The Eumenides

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The play opens with Pythia, the priestess of Apollo, preparing to perform her morning prayer. Her ritual is interrupted, however, by a bloodstained refugee who has come to her temple to be cleansed. It is Orestes, the son of Agamemnon and Clytemnestra, who killed his mother in order to avenge her murder of his father. Following him is a relentless band of Furies, demonic goddesses whose only aim in life is to punish human wrongdoers.

Though Pythia is terrified by this sight, and flees immediately, the god Apollo himself takes her place. He reveals that Orestes only killed Clytemnestra at his divine command, and explains to the audience that he has lulled the Furies to sleep, before expressing his hatred of the merciless goddesses. Apollo tells Orestes that he must continue to Athens, where Athena, the goddess of wisdom, will try his case. In the meantime, however, he offers his half-brother, the god Hermes, to guide Orestes to Athens.

After Orestes has exited, the ghost of Clytemnestra appears, scornfully cursing the Furies for their laziness. They wake up and are horrified to find their prey has escaped, cursing the Olympian gods for helping a guilty man defy their power. At this moment, Apollo emerges from the temple, and a verbal fight begins. Apollo finds the Furies contemptible and horrific, relics of a time when vengeance was more important than justice. The Furies, meanwhile, believe that Apollo is trying to steal their power. The dialogue ends with the Furies vowing to pursue Orestes, even as Apollo promises to protect him.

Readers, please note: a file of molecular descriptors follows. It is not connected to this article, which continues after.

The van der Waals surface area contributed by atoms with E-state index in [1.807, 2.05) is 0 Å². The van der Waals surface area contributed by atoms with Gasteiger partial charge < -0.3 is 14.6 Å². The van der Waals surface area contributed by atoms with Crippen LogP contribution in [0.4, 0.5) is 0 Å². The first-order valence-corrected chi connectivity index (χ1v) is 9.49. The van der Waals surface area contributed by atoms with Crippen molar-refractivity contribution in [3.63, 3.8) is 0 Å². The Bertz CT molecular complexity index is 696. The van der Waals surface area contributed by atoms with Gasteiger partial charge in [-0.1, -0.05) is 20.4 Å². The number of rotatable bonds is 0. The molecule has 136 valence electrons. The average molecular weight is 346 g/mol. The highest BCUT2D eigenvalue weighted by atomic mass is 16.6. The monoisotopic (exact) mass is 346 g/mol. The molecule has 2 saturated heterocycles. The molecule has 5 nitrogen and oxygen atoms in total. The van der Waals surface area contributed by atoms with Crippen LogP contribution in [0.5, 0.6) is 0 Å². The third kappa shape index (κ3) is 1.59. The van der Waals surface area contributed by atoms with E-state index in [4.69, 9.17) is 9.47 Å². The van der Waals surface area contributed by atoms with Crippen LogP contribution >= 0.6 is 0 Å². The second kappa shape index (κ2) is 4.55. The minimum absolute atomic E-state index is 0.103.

The scene shifts to Athens, where Orestes prays to Athena just as the Furies find him once again, threatening and tormenting him when they do. Soon after, Athena herself enters, and commands both the Furies and Orestes to tell her who they are and why they’ve come to Athens—she explains that she must protect her city at all costs. Both sides explain their presence to her, and agree to abide by her ruling.

Athena wishes to serve justice, but fears the wrath of the Furies. She decides, however, to create the first ever murder trial in order to determine Orestes’ guilt, recruiting ten honorable citizens to form a jury. The trial begins, with the Furies arguing that Clytemnestra’s life was worth as much as Agamemnon’s. Apollo, however, argues that men’s lives are worth more than women’s, and Athena agrees, casting the deciding vote that allows Orestes to go free, an innocent man.

This chain of events horrifies the Furies, who believe that Athena has stolen their power from them. Athena, however, wisely offers the Furies a new role: patron goddesses of Athens. She explains that if they provide the city with peace and prosperity, they will receive offerings and prayer in return. After some convincing, the Furies agree, and take on the mantle of the Eumenides—“the kindly ones.”